Jehovah's Witnesses leading education drive as hospitals adjust to No Blood requests

Nancy Robb

Canadian Medical Association Journal 1996; 154: 557-560

Nancy Robb is a freelance writer living in Halifax.
This is the second article in a two-part series examining the growing popularity of bloodless medicine and bloodless surgery. The first article appeared in the Feb. 1 issue.
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Jehovah's Witness representatives have visited more than 10 Canadian medical schools and 200 hospitals in an attempt to educate future and practising physicians about nonblood medicine. The trend is becoming more popular since the advent of HIV, and there are now about 100 bloodless medicine and surgery centres around the world, including 52 in the US. However, a Jehovah's Witness spokesman says Canada is "conspicuously absent" from the list of countries that offer bloodless-medicine programs.

On a Friday afternoon in mid-November, about 15 mostly obstetric and gynecology residents filed into a lecture theatre at Dalhousie University medical school in Halifax. They had just attended a seminar on blood transfusion, and now were about to hear a different perspective on the use of homologous blood. "We believe in the power of prayer, but we also believe in the medical profession, and we want good medical care," Dennis Charland told them. "It's just blood transfusions that we decline in favour of nonblood medical management."

Charland is director of hospital information services for the Watch Tower Bible and Tract Society of Canada, which represents more than 200 000 Jehovah's Witnesses. He and some of his colleagues were at Dalhousie to give a presentation, "Meeting the challenge of nonblood medical management." It is part of a larger effort to educate the medical community about the Jehovah's Witness position on blood and to promote "bloodless" medicine and surgery in Canada. In recent years, Charland and other Watch Tower representatives have visited more than 10 medical schools and 200 hospitals across the country.

This was their third appearance at Dalhousie, where their presentation is now part of an undergraduate curriculum unit. Charland provided students with a brief overview of the medical interventions Jehovah's Witnesses will and won't accept, and then explained the biblical basis for their beliefs. He also discussed the ethical issues surrounding the doctor-patient relationship and the treatment of Jehovah's Witness children, and described how his organization -- through access to experienced specialists, hospital liaison committees, and online research -- can assist physicians in caring for church members.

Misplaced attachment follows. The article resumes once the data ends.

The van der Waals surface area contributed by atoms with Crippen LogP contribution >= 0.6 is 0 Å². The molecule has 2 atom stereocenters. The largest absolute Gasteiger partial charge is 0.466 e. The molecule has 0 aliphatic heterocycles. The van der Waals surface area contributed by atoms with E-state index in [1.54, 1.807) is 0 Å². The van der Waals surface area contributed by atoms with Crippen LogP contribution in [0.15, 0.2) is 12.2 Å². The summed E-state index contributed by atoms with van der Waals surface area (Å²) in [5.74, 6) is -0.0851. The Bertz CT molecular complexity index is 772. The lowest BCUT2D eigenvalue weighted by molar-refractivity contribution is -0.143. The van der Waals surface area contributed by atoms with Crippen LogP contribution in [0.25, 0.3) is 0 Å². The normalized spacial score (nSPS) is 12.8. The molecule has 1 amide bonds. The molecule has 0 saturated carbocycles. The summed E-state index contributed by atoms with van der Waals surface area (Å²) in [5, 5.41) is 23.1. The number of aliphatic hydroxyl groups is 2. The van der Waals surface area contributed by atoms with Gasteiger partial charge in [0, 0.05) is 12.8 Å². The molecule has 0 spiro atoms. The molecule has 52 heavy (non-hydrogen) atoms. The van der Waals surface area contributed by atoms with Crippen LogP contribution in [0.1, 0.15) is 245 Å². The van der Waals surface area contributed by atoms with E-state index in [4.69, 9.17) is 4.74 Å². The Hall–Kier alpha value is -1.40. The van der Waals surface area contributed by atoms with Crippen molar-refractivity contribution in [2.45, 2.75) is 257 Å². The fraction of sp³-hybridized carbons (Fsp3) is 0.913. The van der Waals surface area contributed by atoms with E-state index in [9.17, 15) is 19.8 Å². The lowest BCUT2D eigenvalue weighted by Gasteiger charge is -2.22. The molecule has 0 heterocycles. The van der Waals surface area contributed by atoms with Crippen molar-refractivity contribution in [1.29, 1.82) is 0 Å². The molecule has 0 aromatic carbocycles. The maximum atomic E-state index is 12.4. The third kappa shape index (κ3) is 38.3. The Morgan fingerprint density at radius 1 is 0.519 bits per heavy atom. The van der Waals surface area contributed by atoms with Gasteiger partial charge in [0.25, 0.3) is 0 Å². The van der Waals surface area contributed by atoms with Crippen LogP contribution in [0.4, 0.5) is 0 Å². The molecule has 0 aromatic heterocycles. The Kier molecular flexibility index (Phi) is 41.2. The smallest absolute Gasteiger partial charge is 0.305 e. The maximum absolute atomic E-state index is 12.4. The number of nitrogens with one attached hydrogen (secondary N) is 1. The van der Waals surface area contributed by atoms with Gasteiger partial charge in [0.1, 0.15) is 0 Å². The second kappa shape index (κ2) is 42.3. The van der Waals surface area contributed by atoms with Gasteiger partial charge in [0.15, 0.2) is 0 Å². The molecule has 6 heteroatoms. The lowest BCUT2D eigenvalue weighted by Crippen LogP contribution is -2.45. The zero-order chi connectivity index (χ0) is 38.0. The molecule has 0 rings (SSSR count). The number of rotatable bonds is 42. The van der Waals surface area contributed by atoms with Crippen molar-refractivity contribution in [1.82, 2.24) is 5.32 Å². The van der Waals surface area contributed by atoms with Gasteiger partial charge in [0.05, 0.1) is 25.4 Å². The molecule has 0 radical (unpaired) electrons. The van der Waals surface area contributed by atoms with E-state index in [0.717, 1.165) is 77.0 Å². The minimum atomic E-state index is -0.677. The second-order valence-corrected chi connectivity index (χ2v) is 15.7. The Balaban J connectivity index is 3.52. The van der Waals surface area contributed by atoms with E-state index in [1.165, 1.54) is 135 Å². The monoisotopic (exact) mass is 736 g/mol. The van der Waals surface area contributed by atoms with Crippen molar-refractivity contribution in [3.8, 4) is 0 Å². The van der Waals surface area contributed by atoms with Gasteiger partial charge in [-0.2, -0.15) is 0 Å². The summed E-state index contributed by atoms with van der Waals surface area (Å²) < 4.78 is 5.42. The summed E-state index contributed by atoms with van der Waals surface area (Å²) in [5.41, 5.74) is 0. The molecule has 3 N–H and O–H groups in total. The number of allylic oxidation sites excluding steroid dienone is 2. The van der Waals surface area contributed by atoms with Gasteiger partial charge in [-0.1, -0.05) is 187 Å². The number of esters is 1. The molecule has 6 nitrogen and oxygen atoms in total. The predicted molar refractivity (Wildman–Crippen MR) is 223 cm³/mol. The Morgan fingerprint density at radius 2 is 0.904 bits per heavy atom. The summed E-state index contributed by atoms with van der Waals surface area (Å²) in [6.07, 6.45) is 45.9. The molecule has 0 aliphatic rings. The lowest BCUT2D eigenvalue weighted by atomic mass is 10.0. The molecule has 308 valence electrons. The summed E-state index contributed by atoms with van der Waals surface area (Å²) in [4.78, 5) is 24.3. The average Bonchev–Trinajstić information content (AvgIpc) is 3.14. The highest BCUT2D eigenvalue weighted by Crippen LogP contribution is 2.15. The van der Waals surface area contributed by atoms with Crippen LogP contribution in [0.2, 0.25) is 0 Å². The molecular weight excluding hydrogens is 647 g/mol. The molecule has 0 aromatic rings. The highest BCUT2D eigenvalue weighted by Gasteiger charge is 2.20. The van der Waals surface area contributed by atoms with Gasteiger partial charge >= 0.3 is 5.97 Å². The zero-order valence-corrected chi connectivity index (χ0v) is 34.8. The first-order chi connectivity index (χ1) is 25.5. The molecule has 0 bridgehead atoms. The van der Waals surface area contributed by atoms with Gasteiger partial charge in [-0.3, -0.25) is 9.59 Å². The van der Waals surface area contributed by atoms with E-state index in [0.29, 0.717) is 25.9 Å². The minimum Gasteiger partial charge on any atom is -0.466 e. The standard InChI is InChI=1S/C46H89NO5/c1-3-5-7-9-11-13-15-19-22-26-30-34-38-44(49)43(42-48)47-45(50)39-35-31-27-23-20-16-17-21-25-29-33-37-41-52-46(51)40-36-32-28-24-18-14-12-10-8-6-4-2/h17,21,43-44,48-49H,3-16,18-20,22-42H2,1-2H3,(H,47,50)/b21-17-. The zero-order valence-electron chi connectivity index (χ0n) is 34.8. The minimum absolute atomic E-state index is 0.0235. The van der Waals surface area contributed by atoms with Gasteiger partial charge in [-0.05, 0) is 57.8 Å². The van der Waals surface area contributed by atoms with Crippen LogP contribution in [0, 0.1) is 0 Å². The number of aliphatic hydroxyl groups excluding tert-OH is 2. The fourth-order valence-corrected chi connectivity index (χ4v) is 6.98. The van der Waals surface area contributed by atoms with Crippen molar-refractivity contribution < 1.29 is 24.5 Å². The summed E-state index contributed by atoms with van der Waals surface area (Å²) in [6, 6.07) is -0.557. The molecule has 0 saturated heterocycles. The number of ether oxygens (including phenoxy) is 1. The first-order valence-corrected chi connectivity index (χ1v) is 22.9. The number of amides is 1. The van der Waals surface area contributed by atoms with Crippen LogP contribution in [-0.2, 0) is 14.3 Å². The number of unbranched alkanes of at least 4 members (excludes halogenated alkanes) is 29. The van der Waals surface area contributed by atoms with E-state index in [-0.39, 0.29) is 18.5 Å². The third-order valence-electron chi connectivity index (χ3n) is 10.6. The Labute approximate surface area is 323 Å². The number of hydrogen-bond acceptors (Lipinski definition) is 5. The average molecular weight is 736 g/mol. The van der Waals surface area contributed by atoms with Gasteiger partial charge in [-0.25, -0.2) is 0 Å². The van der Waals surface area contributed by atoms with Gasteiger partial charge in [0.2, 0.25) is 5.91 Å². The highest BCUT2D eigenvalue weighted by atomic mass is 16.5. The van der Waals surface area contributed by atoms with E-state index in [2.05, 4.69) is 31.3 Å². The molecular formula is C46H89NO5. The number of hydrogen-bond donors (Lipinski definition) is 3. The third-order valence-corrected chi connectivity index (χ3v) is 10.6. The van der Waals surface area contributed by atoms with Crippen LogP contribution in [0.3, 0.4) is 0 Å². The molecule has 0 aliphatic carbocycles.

"Worldwide," he said, "there are some 100 bloodless medicine and surgery centres or programs offered in tertiary, regional and teaching hospitals." There are 52 of these hospitals in the United States alone, which assure patients that blood will never be used. As one ob/gyn resident remarks later in the session, "these centres must be inundated with people - everyone wants [to go] bloodless these days."

That trend has not been lost on Charland and his colleagues, and they believe it's only a matter of time before bloodless medicine and surgery programs begin to emerge north of the border. "In Canada, we don't think it's a question of whether," Charland said. "It's a question of where first."

Bloodless medicine and surgery programs "embrace all the specialties where blood transfusions could become a consideration," he says. According to Watch Tower literature, the programs include a coordinator, "a core team" of specialists willing to treat patients without allogeneic blood, hospital policies and procedures that facilitate patient care (such as patient forms and identification), and mobilization of appropriate treatment techniques and protocols.

He adds that many hospitals have implemented various components, and four want to take a more "formalized or institutionalized approach." But it hasn't been an easy sell. Although blood usage has been decreasing here, Charland says Canada is "conspicuously absent" from the list of more than nine countries where bloodless programs have been set up in response to the needs of Jehovah's Witnesses and the wishes of other patients.